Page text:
• Data collected by wearable medical technology will enable more accurate insurance pricing as well as the potential for incentives for better behavior.
  • Usage of wearable medical technology could save the United States medical industry $7 billion a year.

Facial Recognition Improves Physician Efficiency and Patient Management

  • In 2017, doctors spent an average of 52 hours a year logging in to electronic health records software.
  • Facial recognition software is making login time faster, giving doctors quicker access to records and more time to focus on data entry and solutions.
  • Facial recognition software is learning how to read patient's faces for signs of pain, giving healthcare providers an early warning of when treatment will be required. This helps staffing management.
  • Facial recognition software is improving prescription security. As an example, AceAge Inc. released facial recognition software to accompany its at-home prescription dispensing machine. Through facial recognition, healthcare providers are able to monitor home prescription dispensing like never before.
  • Facial recognition apps are now being developed and utilized for patient identification at hospitals. This improves security and accuracy, reduces costs, and produces usable data.
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Digital Healthcare Payments: Most and Least Popular Areas

Massachusetts and Wyoming have the highest rates of EHR, with Nevada and West Virginia ranking last. Utah, Iowa, and South Dakota are the most popular states regarding telehealth, and states such as California and Texas are among the top for public health surveillance programs. The lowest rates of HIE fall in the Midwest and the state with the lowest percentage of hospitals interoperating is New Mexico.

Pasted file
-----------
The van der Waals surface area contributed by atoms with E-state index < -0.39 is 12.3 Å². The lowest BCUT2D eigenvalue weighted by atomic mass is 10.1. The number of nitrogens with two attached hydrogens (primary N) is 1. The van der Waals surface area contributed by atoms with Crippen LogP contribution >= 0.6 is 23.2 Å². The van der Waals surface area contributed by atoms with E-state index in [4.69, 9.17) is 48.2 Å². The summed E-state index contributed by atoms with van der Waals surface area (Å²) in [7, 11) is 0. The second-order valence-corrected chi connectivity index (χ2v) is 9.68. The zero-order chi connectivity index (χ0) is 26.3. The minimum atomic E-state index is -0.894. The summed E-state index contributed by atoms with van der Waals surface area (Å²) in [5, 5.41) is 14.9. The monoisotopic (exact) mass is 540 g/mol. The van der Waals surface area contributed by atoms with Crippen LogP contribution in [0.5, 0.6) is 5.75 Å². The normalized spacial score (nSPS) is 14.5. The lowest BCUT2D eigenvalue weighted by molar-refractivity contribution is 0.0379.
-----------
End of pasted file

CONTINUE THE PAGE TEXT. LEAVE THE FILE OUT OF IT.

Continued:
High Ranking States in Healthcare Technology

  • Massachusetts ranks first in overall data innovation rankings with EHR adoption rates of 93% in hospitals and 90% among physicians, with Wyoming coming in second.
  • According to statistics, the states with the highest adoption rates of EHRs are Wyoming at 79%, South Dakota at 77%, Utah at 75%, and North Dakota at 74%.
  • Regarding the implementation of telehealth, Utah, Iowa, and South Dakota have the highest overall rates, each averaging over 64%, while Northeastern states have the lowest rates of adoption.
  • Public health surveillance with immunization registries, electronic lab reporting, and cancer rate reporting programs are available in 16 states including California, Texas, Alaska, Pennsylvania, and New Jersey.
  • In 49 states there are at least 81% of hospitals using EHRs.
  • Alaska at 89%, Maryland at 86%, Rhode Island at 85%, and Delaware at 83% have the highest percentage of hospitals interoperating.
  • The top states with hospitals offering patients the ability to electronically view and download their health information are Alaska, Alabama, and Virginia.
  • New York, Nebraska, and Delaware are the most popular states for e-prescribing.

Low Ranking States in Healthcare Technology

  • New Jersey hospitals have a 75% adoption rate of EHRs but a lower rate of 62% among physicians, giving it a last-place ranking. Rhode Island, Louisiana, Hawaii, and Vermont also has among the lowest adoption rates.
  • Less than 40% of rural hospitals in Nevada and West Virginia have basic EHR technology.
  • In Maine, basic EHR adoption sits at 79%, but HIE capabilities are only available to 51% of the hospitals.
  • The lowest rates of HIE fall in the Midwest.
  • New Mexico has the lowest percentage of hospitals interoperating at 13%.
  • South Dakota, Arizona, and Louisiana were found to have the lowest percentage of hospitals that can exchange a summary of care records.

From Part 03
From Part 05